Study of Ancient Teeth Reveals Native American Origins Lie in Siberia
A team of researchers has launched another attempt answering questions about Native American origins, in other words when and how the Americas were first populated. By analyzing DNA samples and a database of hundreds of ancient teeth, they have concluded that Native Americans did not descend from the Japanese Jomon people, as has previously been hypothesized.
Research into understanding the origins of Native Americans has preoccupied experts for decades, with research focusing on the so-called Bering Land Bridge which once connected modern-day Russia and Alaska. ( U.S. National Park Service )
Centuries-Old Obsession with Native American Origins
Research into this fascinating subject has preoccupied experts for decades. In fact, according to the National Parks Service , the question of when and by whom the Americas were first populated has been analyzed since the 1500s. During this era, theories abounded, including the idea that Norsemen had crossed into North America via Greenland.
By the 1800s this idea was replaced by an obsession with a possible land bridge between Asia and North America, though the seeds of this idea were first planted by Fray Jose Acosta back in 1590. In the 1700’s, the Russian Czar funded an expedition by the explorer Vitus Bering to explore the north-eastern coast of Asia. Bering confirmed the existence of land between the Chukchi Peninsula and the North American continent. Several geographical features, including the Bering Strait, were named after him.
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The conventional Bering Land Bridge theory posits that North America was first populated by humans who crossed onto the continent about 13,500 years ago via a long-lost land bridge between Siberia and Alaska. Based on the analysis of spear points found near Clovis in New Mexico, and later all around the Americas, experts decided that no humans had existed in the Americas prior to Clovis, and so the first humans to migrate into the Americas must have arrived around 13,000 years ago. This was dubbed the Clovis-First Model, and it supported the land bridge theory.
The similarity between stone artifacts unearthed at Native American archaeological sites in the United States (A, C, F, G and H) and artifacts from the Jomon hunter-gatherers from Japan (B, D, E, I, J and K) led archaeologists to believe that Native American Origins lay in Japan. (Davis et. al. / Science)
Out-Of-Japan Native American Origins Hypothesis
Native American peoples have long been assumed to have originated in the Northeast Asian maritime region, such as Japan. Scientific evidence of this idea has been based on the study of stone artifacts discovered in North America, Japan and other parts of Northeast Asia. In fact, archaeologists have long believed that Native Americans were descended from the Jomon people of Japan, a pre-historic hunter-gatherer population who are best remembered for their pottery. This idea was based on the similarities between stone tools used by Native Americans and by Jomon people in Japan.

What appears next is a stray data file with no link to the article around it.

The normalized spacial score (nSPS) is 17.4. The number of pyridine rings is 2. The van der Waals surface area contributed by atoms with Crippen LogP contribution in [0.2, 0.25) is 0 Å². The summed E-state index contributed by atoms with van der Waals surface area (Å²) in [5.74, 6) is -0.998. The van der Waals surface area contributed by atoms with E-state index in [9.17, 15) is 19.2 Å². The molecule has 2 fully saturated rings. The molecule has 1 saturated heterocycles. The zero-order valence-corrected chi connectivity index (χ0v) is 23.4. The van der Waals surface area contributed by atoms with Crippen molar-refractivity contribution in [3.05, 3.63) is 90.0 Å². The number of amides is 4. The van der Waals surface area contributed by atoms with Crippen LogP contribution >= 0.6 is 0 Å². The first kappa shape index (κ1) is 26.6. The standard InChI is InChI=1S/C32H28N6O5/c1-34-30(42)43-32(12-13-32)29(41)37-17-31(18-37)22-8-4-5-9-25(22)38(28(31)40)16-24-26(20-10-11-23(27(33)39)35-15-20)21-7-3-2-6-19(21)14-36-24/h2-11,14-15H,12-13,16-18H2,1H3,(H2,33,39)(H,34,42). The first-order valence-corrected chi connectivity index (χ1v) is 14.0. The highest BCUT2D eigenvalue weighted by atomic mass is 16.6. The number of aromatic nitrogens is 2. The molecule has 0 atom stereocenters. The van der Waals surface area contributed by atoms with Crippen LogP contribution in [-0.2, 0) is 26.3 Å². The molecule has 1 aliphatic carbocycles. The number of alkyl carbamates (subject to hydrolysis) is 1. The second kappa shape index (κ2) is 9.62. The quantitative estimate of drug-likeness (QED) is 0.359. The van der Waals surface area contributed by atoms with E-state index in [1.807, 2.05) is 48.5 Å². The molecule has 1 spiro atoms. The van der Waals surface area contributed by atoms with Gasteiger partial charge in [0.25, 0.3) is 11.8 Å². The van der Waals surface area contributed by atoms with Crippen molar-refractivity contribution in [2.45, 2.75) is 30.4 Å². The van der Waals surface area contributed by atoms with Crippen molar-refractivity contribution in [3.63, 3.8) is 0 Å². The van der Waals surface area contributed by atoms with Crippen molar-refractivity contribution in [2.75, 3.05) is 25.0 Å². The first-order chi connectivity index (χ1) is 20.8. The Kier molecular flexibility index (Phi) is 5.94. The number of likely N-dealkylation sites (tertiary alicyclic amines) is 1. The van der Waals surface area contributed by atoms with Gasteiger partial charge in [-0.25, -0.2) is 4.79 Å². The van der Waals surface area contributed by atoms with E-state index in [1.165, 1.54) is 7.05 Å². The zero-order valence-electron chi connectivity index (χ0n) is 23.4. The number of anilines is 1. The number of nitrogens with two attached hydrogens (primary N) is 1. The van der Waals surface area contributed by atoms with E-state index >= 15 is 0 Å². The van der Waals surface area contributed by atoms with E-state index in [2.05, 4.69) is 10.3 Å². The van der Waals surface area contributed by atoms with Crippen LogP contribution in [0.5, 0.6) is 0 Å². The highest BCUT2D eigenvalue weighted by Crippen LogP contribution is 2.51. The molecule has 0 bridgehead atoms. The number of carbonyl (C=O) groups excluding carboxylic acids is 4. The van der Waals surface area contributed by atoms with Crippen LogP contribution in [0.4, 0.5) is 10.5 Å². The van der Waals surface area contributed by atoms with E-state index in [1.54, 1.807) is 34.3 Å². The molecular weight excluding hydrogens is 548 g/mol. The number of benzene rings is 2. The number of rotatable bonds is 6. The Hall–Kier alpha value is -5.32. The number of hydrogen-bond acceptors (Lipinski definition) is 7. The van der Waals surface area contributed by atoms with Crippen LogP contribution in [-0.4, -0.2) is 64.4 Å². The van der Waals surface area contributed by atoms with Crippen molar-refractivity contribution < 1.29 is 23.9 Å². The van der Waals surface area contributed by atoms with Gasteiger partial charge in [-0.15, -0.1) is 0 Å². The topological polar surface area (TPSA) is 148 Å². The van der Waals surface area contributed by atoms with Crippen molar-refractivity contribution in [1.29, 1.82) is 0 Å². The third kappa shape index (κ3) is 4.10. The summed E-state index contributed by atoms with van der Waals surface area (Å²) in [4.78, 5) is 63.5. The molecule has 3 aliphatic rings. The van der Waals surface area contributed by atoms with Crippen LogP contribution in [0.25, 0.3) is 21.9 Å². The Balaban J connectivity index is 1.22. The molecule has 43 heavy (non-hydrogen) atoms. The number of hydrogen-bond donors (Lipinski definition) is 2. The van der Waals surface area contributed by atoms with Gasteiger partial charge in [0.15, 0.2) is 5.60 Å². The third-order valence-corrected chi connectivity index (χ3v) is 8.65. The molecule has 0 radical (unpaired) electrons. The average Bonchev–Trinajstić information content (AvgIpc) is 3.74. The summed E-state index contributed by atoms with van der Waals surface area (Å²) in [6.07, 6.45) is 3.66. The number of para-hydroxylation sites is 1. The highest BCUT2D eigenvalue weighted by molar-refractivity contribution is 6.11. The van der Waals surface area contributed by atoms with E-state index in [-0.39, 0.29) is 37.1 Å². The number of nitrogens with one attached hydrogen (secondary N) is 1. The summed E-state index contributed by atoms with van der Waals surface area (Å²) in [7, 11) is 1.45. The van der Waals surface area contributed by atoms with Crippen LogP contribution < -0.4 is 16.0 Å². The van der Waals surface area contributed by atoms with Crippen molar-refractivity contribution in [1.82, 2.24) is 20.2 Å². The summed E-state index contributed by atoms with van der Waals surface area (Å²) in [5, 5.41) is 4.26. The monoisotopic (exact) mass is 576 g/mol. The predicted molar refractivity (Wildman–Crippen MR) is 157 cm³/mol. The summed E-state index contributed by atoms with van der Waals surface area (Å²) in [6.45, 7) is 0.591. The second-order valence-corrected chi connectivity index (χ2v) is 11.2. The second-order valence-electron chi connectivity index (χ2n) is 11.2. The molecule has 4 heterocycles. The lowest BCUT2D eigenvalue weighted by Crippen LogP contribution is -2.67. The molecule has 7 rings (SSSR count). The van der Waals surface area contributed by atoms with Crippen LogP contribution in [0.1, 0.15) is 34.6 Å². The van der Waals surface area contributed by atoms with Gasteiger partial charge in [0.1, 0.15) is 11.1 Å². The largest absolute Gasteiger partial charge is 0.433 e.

According to Sci News , a study published as recently as 2019 explained that archaeologists had unearthed 189 stone artifacts in a lower archaeological layer dating back as far as 15,000 to 16,000 years ago. The stash included projectile points and blades, and was located at Cooper’s Ferry, western Idaho in the United States. “The oldest artifacts uncovered at Cooper’s Ferry… are very similar in form to older artifacts found in northeastern Asia, and particularly, Japan,” explained Loren Davis, author of the study.
Experts have hypothesized that these Japan-based hunter-gatherers spread into the Americas along the northern coast of the Pacific, crossing into northwestern America via the Bering Land Bridge. Meanwhile, Ancient Origins reported on an April 2021 study which used retrospective sea-level mapping to argue that “rather than having trekked across a harsh overland passage over the Bering landmass, America’s first people hopped across a string of islands.” This theory has been called the Stepping-Stones hypothesis.
These theories have been hotly debated, not just in scientific circles, but by Native Americans also, who claim they are “simplistic” and “culturally biased”, explains Voice of America . Over the decades, all branches of science have weighed into the debate, with new evidence changing our understanding of Native American origins and migration into the Americas.
Native American origins are not to be found in Japan, concludes a new study of ancient Jomon and Native American teeth. (Richard Scott / University of Nevada, Reno )